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University of Nebraska Medical Center

An Ivermectin Influencer Died. Now His Followers Are Worried About Their Own ‘Severe’ Symptoms.

(Vice) Danny Lemoi took a daily dose of veterinary-grade ivermectin and told his thousands of followers to give the drug to children. He died of a common side effect of the medication.

Just before 7 am on March 3, Danny Lemoi posted an update in his hugely popular pro-ivermectin Telegram group, Dirt Road Discussions: “HAPPY FRIDAY ALL YOU POISONOUS HORSE PASTE EATING SURVIVORS !!!”

Hours later, Lemoi was dead.

For the last decade, Lemoi had taken a daily dose of veterinary ivermectin, a dewormer designed to be used on large animals like horses and cows. In 2021, as ivermectin became a popular alternative COVID-19 treatment among anti-vaxxers, he launched what became one of the largest Telegram channels dedicated to promoting the use of it, including instructions on how to administer ivermectin to children.

But despite Lemoi’s death, the administrators of his channel are pushing his misinformation—even as his followers share their own worrying possible side effects from taking ivermectin and some question the safety of the drug.  

Lemoi, a heavy equipment operator who lived in Foster, Rhode Island, “passed away unexpectedly” on March 3, according to an online obituary post by his family last week. He was survived by his parents and brother. The obituary gave no details about the cause of his death.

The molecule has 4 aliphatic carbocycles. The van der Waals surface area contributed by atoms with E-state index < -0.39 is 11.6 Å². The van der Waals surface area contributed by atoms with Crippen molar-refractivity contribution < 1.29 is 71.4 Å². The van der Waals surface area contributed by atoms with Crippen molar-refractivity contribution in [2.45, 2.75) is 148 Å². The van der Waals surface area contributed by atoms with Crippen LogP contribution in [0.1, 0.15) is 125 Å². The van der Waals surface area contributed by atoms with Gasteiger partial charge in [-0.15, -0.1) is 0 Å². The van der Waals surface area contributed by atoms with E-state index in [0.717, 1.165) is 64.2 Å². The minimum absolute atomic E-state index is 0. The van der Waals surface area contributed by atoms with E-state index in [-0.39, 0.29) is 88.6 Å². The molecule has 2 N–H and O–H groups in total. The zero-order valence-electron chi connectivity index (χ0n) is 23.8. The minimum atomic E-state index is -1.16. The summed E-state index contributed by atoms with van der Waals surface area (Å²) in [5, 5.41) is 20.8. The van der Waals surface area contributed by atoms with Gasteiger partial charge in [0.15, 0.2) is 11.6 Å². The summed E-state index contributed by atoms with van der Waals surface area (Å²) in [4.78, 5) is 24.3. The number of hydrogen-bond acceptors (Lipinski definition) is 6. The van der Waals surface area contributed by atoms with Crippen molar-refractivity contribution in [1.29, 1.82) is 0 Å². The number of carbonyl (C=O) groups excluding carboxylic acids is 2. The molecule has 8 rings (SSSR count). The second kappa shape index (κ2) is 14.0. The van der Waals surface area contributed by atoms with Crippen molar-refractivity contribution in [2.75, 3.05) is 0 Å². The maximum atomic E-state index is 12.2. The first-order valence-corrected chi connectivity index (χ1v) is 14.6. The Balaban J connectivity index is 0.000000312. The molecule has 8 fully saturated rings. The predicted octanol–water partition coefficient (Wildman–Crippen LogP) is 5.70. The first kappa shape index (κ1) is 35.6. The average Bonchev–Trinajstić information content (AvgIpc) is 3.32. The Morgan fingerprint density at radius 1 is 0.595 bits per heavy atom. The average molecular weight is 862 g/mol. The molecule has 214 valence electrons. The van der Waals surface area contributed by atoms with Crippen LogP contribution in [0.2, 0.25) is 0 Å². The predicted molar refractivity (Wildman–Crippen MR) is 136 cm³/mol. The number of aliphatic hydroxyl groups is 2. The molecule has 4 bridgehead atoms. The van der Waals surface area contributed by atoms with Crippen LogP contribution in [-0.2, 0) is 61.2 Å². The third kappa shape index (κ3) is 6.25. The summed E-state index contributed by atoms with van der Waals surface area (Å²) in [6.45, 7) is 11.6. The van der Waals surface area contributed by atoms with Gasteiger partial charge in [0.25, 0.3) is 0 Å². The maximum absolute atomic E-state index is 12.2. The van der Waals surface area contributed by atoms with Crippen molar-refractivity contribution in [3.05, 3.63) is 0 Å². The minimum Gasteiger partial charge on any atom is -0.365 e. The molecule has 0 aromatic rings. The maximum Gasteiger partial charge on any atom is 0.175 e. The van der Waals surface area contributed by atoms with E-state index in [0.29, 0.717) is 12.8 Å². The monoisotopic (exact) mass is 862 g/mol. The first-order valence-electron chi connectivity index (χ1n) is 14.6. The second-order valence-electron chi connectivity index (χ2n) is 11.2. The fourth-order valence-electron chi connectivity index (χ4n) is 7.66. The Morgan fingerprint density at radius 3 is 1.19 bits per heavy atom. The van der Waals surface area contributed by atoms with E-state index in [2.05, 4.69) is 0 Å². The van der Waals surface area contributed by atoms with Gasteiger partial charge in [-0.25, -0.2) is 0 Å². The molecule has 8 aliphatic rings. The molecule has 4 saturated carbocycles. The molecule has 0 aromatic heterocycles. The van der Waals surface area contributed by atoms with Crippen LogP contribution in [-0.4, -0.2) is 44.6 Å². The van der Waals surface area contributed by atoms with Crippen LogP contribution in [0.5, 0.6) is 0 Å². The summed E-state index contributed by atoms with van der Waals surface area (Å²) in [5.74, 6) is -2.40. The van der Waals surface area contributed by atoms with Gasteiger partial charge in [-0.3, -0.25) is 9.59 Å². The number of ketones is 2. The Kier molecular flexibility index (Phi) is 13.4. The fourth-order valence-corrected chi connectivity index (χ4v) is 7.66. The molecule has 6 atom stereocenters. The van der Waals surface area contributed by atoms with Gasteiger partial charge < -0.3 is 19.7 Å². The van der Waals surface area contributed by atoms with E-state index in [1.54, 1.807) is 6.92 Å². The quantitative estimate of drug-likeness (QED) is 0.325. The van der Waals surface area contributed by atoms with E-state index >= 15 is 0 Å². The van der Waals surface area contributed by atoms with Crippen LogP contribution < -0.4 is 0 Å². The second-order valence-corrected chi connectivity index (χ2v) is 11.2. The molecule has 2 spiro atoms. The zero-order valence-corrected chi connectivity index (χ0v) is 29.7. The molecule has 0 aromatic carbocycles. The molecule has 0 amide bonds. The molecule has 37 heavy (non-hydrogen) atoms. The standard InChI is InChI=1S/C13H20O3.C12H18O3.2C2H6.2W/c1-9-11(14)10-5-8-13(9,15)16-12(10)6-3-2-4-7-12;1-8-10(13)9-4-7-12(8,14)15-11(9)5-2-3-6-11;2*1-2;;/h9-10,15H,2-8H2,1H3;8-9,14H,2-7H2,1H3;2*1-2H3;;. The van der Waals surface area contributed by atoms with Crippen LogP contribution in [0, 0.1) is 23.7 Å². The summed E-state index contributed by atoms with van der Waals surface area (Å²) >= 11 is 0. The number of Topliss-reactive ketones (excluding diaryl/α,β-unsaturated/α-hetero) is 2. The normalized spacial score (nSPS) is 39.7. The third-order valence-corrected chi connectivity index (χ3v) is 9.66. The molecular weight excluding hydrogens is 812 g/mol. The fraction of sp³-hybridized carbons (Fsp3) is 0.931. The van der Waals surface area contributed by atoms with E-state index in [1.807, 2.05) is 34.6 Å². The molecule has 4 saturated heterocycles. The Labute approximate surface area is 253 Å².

In the Telegram channel, administrators broke the news of his death to his followers. “Though it was obvious that Danny had the biggest heart, it was unbeknownst to him that his heart was quite literally overworking and overgrowing beyond its capacity, nearly doubled in size from what it should have been,” the admins wrote, adding: “We understand that this is going to raise questions for those who were following him.”

The admins added that Lemoi had undergone testing on his heart last year, but the results had shown no cause for concern.

Lemoi began taking the version of ivermectin designed for animals on a daily basis in 2012, after he was diagnosed with Lyme disease, according to a detailed account of his medical history he gave on a podcast last November. He said then that five months after first taking the drug, he quit all other treatments and believed ivermectin had “regenerated” his heart muscle. 

During the pandemic, Ivermectin became hugely popular among anti-vaxxers, many of whom were taking and recommending the veterinary formulation of the drug, rather than the one designed for human use. While ivermectin for humans is used to treat serious illnesses like river blindness, it has repeatedly been shown to be an ineffective treatment for COVID-19.